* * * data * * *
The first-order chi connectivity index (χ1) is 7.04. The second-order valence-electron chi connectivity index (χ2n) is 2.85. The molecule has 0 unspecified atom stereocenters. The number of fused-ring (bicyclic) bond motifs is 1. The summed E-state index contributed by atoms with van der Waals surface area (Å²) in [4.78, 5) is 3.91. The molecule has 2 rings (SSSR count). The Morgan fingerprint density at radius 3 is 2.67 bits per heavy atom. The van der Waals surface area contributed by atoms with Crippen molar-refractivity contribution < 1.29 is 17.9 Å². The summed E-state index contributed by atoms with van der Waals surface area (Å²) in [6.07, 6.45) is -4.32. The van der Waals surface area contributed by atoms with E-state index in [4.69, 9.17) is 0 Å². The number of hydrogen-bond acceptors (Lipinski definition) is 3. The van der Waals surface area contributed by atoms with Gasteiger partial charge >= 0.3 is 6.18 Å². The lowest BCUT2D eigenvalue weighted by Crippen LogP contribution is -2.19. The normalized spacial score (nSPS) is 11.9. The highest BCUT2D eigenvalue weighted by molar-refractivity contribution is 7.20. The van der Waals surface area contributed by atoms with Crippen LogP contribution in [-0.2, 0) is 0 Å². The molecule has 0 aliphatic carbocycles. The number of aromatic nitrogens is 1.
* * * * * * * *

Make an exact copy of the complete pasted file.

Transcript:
The first-order chi connectivity index (χ1) is 7.04. The second-order valence-electron chi connectivity index (χ2n) is 2.85. The molecule has 0 unspecified atom stereocenters. The number of fused-ring (bicyclic) bond motifs is 1. The summed E-state index contributed by atoms with van der Waals surface area (Å²) in [4.78, 5) is 3.91. The molecule has 2 rings (SSSR count). The Morgan fingerprint density at radius 3 is 2.67 bits per heavy atom. The van der Waals surface area contributed by atoms with Crippen molar-refractivity contribution < 1.29 is 17.9 Å². The summed E-state index contributed by atoms with van der Waals surface area (Å²) in [6.07, 6.45) is -4.32. The van der Waals surface area contributed by atoms with E-state index in [4.69, 9.17) is 0 Å². The number of hydrogen-bond acceptors (Lipinski definition) is 3. The van der Waals surface area contributed by atoms with Gasteiger partial charge >= 0.3 is 6.18 Å². The lowest BCUT2D eigenvalue weighted by Crippen LogP contribution is -2.19. The normalized spacial score (nSPS) is 11.9. The highest BCUT2D eigenvalue weighted by molar-refractivity contribution is 7.20. The van der Waals surface area contributed by atoms with Crippen LogP contribution in [-0.2, 0) is 0 Å². The molecule has 0 aliphatic carbocycles. The number of aromatic nitrogens is 1.